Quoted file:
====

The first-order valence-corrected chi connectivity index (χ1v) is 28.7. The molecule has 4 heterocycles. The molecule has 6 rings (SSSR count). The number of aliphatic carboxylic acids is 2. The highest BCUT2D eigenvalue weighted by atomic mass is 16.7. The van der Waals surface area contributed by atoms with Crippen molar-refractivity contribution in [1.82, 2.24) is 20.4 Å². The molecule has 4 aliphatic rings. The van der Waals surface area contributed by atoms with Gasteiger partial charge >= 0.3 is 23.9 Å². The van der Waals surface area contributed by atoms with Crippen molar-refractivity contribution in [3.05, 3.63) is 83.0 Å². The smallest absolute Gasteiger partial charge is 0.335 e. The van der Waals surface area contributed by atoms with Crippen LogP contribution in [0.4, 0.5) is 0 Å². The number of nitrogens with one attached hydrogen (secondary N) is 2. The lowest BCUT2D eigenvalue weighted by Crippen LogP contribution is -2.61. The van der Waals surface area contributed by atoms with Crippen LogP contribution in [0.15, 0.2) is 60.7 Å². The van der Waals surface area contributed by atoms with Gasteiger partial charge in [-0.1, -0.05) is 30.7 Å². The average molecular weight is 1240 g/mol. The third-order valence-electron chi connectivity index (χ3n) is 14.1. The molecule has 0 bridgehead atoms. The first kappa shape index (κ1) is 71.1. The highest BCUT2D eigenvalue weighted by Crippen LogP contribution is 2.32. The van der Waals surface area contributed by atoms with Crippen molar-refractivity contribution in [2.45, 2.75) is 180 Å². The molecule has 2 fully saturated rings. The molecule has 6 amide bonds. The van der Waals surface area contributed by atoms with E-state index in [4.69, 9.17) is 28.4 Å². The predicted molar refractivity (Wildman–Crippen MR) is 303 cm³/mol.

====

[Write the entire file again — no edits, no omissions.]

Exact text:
The first-order valence-corrected chi connectivity index (χ1v) is 28.7. The molecule has 4 heterocycles. The molecule has 6 rings (SSSR count). The number of aliphatic carboxylic acids is 2. The highest BCUT2D eigenvalue weighted by atomic mass is 16.7. The van der Waals surface area contributed by atoms with Crippen molar-refractivity contribution in [1.82, 2.24) is 20.4 Å². The molecule has 4 aliphatic rings. The van der Waals surface area contributed by atoms with Gasteiger partial charge >= 0.3 is 23.9 Å². The van der Waals surface area contributed by atoms with Crippen molar-refractivity contribution in [3.05, 3.63) is 83.0 Å². The smallest absolute Gasteiger partial charge is 0.335 e. The van der Waals surface area contributed by atoms with Crippen LogP contribution in [0.4, 0.5) is 0 Å². The number of nitrogens with one attached hydrogen (secondary N) is 2. The lowest BCUT2D eigenvalue weighted by Crippen LogP contribution is -2.61. The van der Waals surface area contributed by atoms with Crippen LogP contribution in [0.15, 0.2) is 60.7 Å². The van der Waals surface area contributed by atoms with Gasteiger partial charge in [-0.1, -0.05) is 30.7 Å². The average molecular weight is 1240 g/mol. The third-order valence-electron chi connectivity index (χ3n) is 14.1. The molecule has 0 bridgehead atoms. The first kappa shape index (κ1) is 71.1. The highest BCUT2D eigenvalue weighted by Crippen LogP contribution is 2.32. The van der Waals surface area contributed by atoms with Crippen molar-refractivity contribution in [2.45, 2.75) is 180 Å². The molecule has 2 fully saturated rings. The molecule has 6 amide bonds. The van der Waals surface area contributed by atoms with E-state index in [4.69, 9.17) is 28.4 Å². The predicted molar refractivity (Wildman–Crippen MR) is 303 cm³/mol.